Face it. You could die. The trick is improving your odds as much as possible. And with today's abundance of affordable outdoor gear, there's no excuse. And review these often. Nothing worse than pulling out that kid's coat in a jam and trying to keep a teen warm. Or the coat that used to fit you 15 years ago.

1). Clothing

My family gets tired of me always asking if they have winter coats, boots, caps and gloves in addition to whatever they're already wearing. Yet consider, you're going OUTDOORS. In MONTANA. In the WINTER. And you could be caught out there for hours, even days if you run off the road. Make sure it's capable gear, not some Kleenex-for-insulation knock off coat from the big box store. Gloves are most likely to get lost, so keep a pair in each coat pocket. Always. Waterproof isn't just an option, it's mandatory. 

Dennis Bragg photo
Dennis Bragg photo

2). Personal protection

A "possibles pack" served the mountain men well and it will you too. In addition to extra small clothing items, you should have any personal medicines, eyeglasses/contacts (with solution), cough drops, headache relief, and other items with you at all times. This is also where I keep multiple flashlights, with spare batteries, USB cords and power "sticks" for charging, knives, and a magnesium flint and steel fire starter plus other smaller items. I keep a couple of basic first-aid items, but really, it's best to have a full-sized kit. 

Dennis Bragg photo
Dennis Bragg photo

3). Food

As I mentioned above, making sure any emergency food isn't seriously out-of-date is important. Although that 5-year-old granola bar might be useful for tire traction in a pinch. Keep items in several locations, including your pack, and in the car itself.. Look for items that really pack on the protein. Consider cold though and whether it could be thawed easily. Frozen jerky isn't much fun. 

What you need until help arrives:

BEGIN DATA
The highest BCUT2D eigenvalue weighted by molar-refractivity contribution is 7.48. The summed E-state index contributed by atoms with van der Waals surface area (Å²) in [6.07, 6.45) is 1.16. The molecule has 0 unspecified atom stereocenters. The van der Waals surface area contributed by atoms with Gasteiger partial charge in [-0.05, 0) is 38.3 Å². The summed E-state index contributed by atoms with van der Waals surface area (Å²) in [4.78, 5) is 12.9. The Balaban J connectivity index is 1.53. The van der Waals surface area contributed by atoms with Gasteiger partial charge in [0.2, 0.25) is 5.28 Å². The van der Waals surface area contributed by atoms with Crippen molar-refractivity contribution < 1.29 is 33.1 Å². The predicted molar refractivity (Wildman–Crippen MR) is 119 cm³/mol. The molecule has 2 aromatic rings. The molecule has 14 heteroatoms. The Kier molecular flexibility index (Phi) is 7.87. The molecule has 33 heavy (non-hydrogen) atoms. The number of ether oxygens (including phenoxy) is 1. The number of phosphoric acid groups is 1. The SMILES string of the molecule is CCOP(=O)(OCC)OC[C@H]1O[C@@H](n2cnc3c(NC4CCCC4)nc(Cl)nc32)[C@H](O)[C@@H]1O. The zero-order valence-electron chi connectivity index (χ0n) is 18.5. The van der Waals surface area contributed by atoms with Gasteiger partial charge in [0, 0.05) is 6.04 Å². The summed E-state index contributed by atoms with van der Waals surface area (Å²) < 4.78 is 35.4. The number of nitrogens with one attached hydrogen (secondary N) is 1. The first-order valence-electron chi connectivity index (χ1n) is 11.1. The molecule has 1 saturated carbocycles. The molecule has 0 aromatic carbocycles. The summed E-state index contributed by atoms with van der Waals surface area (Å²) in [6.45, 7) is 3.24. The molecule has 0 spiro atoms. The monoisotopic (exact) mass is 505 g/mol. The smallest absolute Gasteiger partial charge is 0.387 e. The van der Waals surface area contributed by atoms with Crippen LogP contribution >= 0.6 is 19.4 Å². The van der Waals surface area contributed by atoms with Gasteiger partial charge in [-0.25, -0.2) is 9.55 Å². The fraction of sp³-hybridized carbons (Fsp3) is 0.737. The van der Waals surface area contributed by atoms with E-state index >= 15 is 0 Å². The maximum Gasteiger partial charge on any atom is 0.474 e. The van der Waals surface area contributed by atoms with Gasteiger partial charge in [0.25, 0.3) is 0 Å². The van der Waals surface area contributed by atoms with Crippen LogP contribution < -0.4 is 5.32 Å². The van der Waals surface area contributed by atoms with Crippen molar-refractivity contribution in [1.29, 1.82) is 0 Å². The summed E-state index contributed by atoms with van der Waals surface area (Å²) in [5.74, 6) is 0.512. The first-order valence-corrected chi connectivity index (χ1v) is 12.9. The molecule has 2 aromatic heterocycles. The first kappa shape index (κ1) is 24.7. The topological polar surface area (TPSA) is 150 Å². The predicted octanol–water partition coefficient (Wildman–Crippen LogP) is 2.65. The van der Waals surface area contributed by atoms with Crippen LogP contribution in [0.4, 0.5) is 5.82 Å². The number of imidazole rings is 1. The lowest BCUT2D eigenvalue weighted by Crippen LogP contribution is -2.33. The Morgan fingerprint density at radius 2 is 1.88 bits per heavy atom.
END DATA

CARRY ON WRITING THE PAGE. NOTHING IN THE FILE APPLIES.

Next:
-Very warm sleeping bags and pads. These can be shared if space is an issue. Minimum "three season" bag to be safe.

-Space blankets for extra warmth, and also for protection from the snow while working on the car

-Smaller, collapsible avalanche shovels which are invaluable for digging out, or making shelter

-Small, but powerful LED lantern for lighting

-At least one good tow rope with proper hooks for pullouts. 

-A board, or base to solidify a bottle jack in snow

-Tire traction boards, or mats. Expensive but priceless when you need them. Some fold for size

-Cell phone booster antenna. Lots of options but not cheap. Backup power is more important since the cold will sap your battery in minutes. 

-Water in multiple bottles and locations

And there are many, many more items to consider for your individual situation and vehicle. But hopefully, my list will give you some things to start with, putting you in a more self-sufficient mode, and also able to help others on those lonely, cold Montana highways. 

LOOK: The most extreme temperatures in the history of every state

Stacker consulted 2021 data from the NOAA's State Climate Extremes Committee (SCEC) to illustrate the hottest and coldest temperatures ever recorded in each state. Each slide also reveals the all-time highest 24-hour precipitation record and all-time highest 24-hour snowfall.

Keep reading to find out individual state records in alphabetical order.